But you do need to sort out the authentic nudges from all of the “outside-in” messages and I have a way for you to do that. You could write your autobiography using appreciative inquiry.

You can reclaim the wisdom in your life hints by recalling what has worked well for you over the years. If you want a free guide write me and tell me why you think this approach will work for you.

If enough readers are interested, I’ll facilitate a free class on how to interpret your autobiography to see the most telling themes. This approach is one of dozens I use to guide clients to the powerful position of self-understanding and now you can have it for the asking.

It’s all there waiting to guide you and it always has been. Isn’t it time you listened to your own life?

Got It?

We ask this question to check for understanding. We can also gain insight by questioning ourselves. When grasping new knowledge, it’s useful to both discover what we are newly aware of and then to express that realization.

Grasping and expressing a newfound realization can be the most powerful outcome of honoring agreements. As a career coach specializing in authentic business building and self-employment freedom leaping, making agreements with my clients is essential. The resulting value of keeping agreements makes up for a lack of experience in budding entrepreneurs.

Honoring agreements is a leveraged tool because it builds confidence, delivers an intended result and creates fresh perspective, all in one. From the vantage point of fresh perspective we can see greater opportunities than we could previously and we see them in a different light. That’s when one needs to ask oneself this power question to complete this leveraged learning opportunity.

What have I realized as a result of completing this distinctly new action?

Realizations are often the greatest result from completing agreements, because they can be parlayed into even greater understanding and sustainable evergreen wisdom.

If you aren’t taking every opportunity to question yourself about your realizations then you are squandering opportunities for which you’ve already done the work.

Guy Kawasaki’s talk on Innovation and introduced his concept of jumping to the next curve of innovation.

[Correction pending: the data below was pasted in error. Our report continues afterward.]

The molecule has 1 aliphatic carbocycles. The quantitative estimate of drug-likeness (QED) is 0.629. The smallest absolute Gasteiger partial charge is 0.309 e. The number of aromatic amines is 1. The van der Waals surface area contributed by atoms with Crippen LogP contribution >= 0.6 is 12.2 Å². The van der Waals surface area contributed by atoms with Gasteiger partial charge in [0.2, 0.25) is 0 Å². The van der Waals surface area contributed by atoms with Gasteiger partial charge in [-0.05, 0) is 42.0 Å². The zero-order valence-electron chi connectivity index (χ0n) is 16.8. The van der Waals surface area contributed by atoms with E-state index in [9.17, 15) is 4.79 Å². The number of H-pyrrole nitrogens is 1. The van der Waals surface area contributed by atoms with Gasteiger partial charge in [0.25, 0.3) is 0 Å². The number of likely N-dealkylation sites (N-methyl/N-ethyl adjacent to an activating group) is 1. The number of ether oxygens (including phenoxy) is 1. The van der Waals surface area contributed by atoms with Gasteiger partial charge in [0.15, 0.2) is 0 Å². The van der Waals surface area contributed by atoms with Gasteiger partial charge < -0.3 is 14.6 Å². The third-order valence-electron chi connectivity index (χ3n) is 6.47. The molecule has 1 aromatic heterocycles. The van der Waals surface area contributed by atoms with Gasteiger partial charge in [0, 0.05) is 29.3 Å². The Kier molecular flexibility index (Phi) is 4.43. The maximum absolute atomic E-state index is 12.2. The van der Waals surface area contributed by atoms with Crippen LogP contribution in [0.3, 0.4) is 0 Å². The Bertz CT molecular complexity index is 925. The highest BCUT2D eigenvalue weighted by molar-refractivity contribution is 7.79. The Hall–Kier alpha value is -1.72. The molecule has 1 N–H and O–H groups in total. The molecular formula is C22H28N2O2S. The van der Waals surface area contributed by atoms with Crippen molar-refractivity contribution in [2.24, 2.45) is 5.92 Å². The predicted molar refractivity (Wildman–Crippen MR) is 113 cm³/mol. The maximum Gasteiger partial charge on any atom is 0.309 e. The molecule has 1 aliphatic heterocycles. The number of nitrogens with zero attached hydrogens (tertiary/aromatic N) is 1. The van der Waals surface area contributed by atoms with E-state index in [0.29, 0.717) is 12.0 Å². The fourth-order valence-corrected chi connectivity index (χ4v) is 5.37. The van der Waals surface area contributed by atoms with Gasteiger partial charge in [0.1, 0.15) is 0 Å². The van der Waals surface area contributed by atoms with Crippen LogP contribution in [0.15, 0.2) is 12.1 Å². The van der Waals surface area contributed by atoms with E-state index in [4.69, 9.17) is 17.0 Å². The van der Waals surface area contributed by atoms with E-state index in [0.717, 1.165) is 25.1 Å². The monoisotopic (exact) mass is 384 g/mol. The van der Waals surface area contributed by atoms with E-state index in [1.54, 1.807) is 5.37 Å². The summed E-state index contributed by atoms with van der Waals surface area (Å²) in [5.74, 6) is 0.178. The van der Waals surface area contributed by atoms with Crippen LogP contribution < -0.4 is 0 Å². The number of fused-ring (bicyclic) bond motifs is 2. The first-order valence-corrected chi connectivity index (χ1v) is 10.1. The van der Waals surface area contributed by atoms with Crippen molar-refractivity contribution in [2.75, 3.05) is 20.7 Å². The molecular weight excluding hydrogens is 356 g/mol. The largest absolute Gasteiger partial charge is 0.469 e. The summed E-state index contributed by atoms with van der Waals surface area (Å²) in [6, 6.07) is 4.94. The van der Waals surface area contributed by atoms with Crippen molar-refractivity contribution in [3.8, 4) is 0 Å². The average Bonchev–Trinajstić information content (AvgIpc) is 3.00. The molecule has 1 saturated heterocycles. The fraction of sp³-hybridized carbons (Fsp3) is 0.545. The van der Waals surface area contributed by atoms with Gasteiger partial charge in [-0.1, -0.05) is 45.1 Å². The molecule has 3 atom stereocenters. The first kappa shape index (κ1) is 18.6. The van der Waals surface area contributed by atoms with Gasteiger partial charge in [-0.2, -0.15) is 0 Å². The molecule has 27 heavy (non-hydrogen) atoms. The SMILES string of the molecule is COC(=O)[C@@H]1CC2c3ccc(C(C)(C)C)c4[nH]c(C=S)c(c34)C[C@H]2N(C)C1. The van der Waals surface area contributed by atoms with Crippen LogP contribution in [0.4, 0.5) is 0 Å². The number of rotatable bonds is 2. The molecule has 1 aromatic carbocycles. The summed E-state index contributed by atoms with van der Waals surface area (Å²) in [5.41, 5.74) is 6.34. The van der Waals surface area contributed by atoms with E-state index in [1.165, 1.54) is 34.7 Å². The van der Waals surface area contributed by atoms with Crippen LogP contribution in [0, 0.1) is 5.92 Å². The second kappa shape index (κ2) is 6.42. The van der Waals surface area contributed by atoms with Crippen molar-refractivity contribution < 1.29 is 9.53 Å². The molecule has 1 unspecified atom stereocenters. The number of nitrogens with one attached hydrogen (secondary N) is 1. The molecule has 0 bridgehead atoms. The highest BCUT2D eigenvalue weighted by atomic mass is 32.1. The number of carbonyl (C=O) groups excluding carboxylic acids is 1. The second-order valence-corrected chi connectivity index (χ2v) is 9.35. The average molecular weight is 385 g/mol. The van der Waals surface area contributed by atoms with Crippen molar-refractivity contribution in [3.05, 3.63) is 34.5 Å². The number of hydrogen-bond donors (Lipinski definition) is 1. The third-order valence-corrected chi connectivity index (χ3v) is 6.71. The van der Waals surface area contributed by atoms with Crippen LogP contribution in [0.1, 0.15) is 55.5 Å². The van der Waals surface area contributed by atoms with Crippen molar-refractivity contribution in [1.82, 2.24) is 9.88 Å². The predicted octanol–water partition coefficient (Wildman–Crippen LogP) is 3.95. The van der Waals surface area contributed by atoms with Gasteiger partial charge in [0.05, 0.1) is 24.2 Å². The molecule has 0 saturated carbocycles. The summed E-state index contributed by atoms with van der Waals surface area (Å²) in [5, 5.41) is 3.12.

Let’s look at career guidance and where the existing curve began. The start of the curve could be called economic survival. When my folks were coming of age in 1940 they gave little thought to fulfillment and took the best job they could find to feed their family.

The next point on the curve could be high school guidance counselors and their pitiful attempts to place everyone in a pre-existing box. Graduating from high school in 1968, I recall four labels in my yearbook that represented our only available choices of study. General – “you’re a loser get a job in the mill.” Commercial – “you’re not the brightest gal, so maybe you can be a secretary.” Academic – “you’re bright enough to go to college, so go and you might figure it out there.” Scientific – “you’re a genius-nerd who could become a doctor if you don’t squander your intelligence.” No wonder our college years were such a relief.

The abundance of choices in an atmosphere of relative freedom made college seem like Nirvana compared to high school. With raised expectations, we hoped that our college career counselors could finally help us nail our career identification quest. But to our disappointment, this next leap in the curve was barely a hop. Those overworked counselors simply added confusing psychological assessments that raised more questions than answers.

Many of us left with a university education but no more prepared to find our true calling. Upon reflection, perhaps there was never much of a curve at all, because when we entered the work force, many of us did the same thing that our parents did. We took the best job we could find. Then after 10-30 years of less-than-fulfilling work, the courageous among us began to ask, “Is this as good as it gets?”

Join me in my next post to read the continuing evolution of career guidance and discovery. I’ll also share my realizations regarding jumping this curve.

Do you usually reflect to recognize realizations?

Have you typically asked yourself what you’ve realized from honoring your agreements?

For that matter, do you typically make explicit agreements?

What was the essential leap of understanding in your right livelihood quest?

There is a shortcut to discovering your authentic business. Request a complimentary Confidently Make the Leap strategy session.   [Read more…]

10 Raw Truths about Finding Your True Calling

  1. Some are born with such a compelling drive that their true calling surfaces early and they pursue it their entire lives. For others, it may take decades of active pursuit.

  2. We complicate the process way too much because of our fears. It can be far easier than we make it.
  3. No one will have all the answers for you. But I do have many of the questions, as well as methods that work for some people.
  4. Ultimately you’ll have to trust and follow your own gut.
  5. Fear of making mistakes will keep you from exploring and experimenting. Without experimentation and exploration, you may never stumble upon your own gold.
  6. We care way too much about what others think. The joke is they don’t really think about us – they are too concerned caring about what others think of them.
  7. We worry about security yet the only real security comes from following one’s own true path.
  8. Any movement works. Movement changes our perspective. And when we change our perspective, we can see possibilities that we were once blind to.
  9. It’s up to you my friend. No one cares about you as much as you do. It’s your responsibility and your reward. How sweet it is.
  10. There’s no “right time” to begin. And waiting is never the right time.

Stumble It! Stumble It!